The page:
Monday, August 01, 2011

THE DOUBLE HOUR: The Film Babble Blog Review

This Italian thriller that more than lives up to its tagline ("Nothing is what it seems") is now playing  in Raleigh at the Colony Theater:

THE DOUBLE HOUR (Dir. Giuseppe Capotondi, 2009)

I didn’t know anything about this film going in and for that I'm grateful as I'm sure seeing a trailer or even a cursory look at a plot description would've ruined some of the suspense.

That said, I'll try my best in my summary not to spoil this film's at times confusing yet fascinating twists and turns.

Here goes: Ksenia Rappoport is a hotel maid in Turin who meets former cop turned security guard Filippo Timi at a speed dating event. Romance is in the air, but on a date at the villa he guards, armed masked men assault the couple and tie them up during the theft of tons of priceless paintings.

A scuffle ensues and Rappoport wakes up to find out Filippo was killed.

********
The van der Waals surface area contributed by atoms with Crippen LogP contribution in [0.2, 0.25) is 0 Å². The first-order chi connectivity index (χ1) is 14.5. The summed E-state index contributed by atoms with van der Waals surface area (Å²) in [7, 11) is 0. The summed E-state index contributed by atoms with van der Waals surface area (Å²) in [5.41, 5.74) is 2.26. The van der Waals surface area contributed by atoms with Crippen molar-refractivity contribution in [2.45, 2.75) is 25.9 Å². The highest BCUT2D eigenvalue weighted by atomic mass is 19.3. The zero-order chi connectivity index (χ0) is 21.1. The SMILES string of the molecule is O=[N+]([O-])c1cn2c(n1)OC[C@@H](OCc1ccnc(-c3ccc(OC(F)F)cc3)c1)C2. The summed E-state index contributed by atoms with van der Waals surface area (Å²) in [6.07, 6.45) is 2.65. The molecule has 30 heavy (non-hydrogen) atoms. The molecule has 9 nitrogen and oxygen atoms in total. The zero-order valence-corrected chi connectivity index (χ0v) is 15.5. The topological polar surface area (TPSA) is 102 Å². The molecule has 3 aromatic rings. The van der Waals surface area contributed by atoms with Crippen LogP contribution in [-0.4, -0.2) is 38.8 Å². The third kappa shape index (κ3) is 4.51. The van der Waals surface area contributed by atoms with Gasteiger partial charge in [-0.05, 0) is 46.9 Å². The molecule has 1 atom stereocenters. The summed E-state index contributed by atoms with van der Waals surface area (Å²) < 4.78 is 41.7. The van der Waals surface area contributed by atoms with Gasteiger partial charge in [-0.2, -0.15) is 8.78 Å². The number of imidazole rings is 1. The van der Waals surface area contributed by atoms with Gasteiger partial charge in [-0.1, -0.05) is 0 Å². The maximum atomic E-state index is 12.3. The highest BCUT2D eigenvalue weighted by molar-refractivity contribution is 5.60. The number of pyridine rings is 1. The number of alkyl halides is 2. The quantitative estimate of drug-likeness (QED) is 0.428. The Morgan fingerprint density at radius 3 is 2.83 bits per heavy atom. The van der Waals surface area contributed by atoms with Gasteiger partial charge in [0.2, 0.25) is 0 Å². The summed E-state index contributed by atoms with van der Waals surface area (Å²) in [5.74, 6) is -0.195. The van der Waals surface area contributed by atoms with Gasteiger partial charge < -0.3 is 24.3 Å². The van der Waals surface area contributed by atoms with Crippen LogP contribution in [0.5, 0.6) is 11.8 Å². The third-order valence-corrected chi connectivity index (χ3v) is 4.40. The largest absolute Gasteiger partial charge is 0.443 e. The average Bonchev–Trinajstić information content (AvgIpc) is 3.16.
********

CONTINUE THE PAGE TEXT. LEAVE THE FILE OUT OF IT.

In a tramatic state she tries to go about her daily routines, but she's haunted by Filippo who she sees on a monitor at work and in the darkness of her apartment.

To say anything more than that would be a crime as THE DOUBLE HOUR (which means the time of day when the hour and minute are the same like 11:11) is full of wonderfully unpredicatable moments.

It's a keep guessing what's what experience, sensitively shot, with ace acting by the two leads, especially Rappoport whose frazzled tormented demeanor carries the film.

In his directorial debut, Capotondi, who's well experienced in the world of music videos, shows that he really knows how to create an effective engrossing mood. I was caught up in this film's aura from start to finish and was very satisfied by the ending, even if I was reminded a bit of the cold cutting conclusion of BODY HEAT.

Wait, was that a spoiler? I so tried not to do that.

More later...

1 comment:

AF said...

Excellent review. I couldn't agree more with what you said: it's suspenseful, well paced and keeps you guessing. The two leads have great chemistry and if you're interested in seeing more from them, I strongly suggest you check out The Unknown Woman and Vincere (both are available on DVD and the latter is on Netflix Instant Watch).